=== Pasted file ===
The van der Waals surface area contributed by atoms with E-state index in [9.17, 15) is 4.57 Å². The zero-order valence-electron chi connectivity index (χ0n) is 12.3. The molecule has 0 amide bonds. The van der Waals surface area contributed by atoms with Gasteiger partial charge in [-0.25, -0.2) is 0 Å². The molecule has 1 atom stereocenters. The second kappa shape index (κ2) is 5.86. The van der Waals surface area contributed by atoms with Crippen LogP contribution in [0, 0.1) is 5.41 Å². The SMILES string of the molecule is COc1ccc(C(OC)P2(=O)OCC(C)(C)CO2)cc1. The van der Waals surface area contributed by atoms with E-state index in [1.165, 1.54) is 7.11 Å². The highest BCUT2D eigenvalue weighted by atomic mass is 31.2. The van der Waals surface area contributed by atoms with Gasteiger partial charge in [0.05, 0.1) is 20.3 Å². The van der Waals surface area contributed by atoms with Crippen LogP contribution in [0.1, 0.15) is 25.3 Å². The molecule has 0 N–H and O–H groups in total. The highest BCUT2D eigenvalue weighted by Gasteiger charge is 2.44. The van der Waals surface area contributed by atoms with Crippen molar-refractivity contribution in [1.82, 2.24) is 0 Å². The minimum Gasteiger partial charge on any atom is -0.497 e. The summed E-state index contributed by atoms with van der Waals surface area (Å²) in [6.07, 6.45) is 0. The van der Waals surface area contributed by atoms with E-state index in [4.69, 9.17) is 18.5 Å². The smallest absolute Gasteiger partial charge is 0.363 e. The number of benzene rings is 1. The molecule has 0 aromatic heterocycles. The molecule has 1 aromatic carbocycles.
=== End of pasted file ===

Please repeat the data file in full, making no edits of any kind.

The van der Waals surface area contributed by atoms with E-state index in [9.17, 15) is 4.57 Å². The zero-order valence-electron chi connectivity index (χ0n) is 12.3. The molecule has 0 amide bonds. The van der Waals surface area contributed by atoms with Gasteiger partial charge in [-0.25, -0.2) is 0 Å². The molecule has 1 atom stereocenters. The second kappa shape index (κ2) is 5.86. The van der Waals surface area contributed by atoms with Crippen LogP contribution in [0, 0.1) is 5.41 Å². The SMILES string of the molecule is COc1ccc(C(OC)P2(=O)OCC(C)(C)CO2)cc1. The van der Waals surface area contributed by atoms with E-state index in [1.165, 1.54) is 7.11 Å². The highest BCUT2D eigenvalue weighted by atomic mass is 31.2. The van der Waals surface area contributed by atoms with Gasteiger partial charge in [0.05, 0.1) is 20.3 Å². The van der Waals surface area contributed by atoms with Crippen LogP contribution in [0.1, 0.15) is 25.3 Å². The molecule has 0 N–H and O–H groups in total. The highest BCUT2D eigenvalue weighted by Gasteiger charge is 2.44. The van der Waals surface area contributed by atoms with Crippen molar-refractivity contribution in [1.82, 2.24) is 0 Å². The minimum Gasteiger partial charge on any atom is -0.497 e. The summed E-state index contributed by atoms with van der Waals surface area (Å²) in [6.07, 6.45) is 0. The van der Waals surface area contributed by atoms with E-state index in [4.69, 9.17) is 18.5 Å². The smallest absolute Gasteiger partial charge is 0.363 e. The number of benzene rings is 1. The molecule has 0 aromatic heterocycles. The molecule has 1 aromatic carbocycles.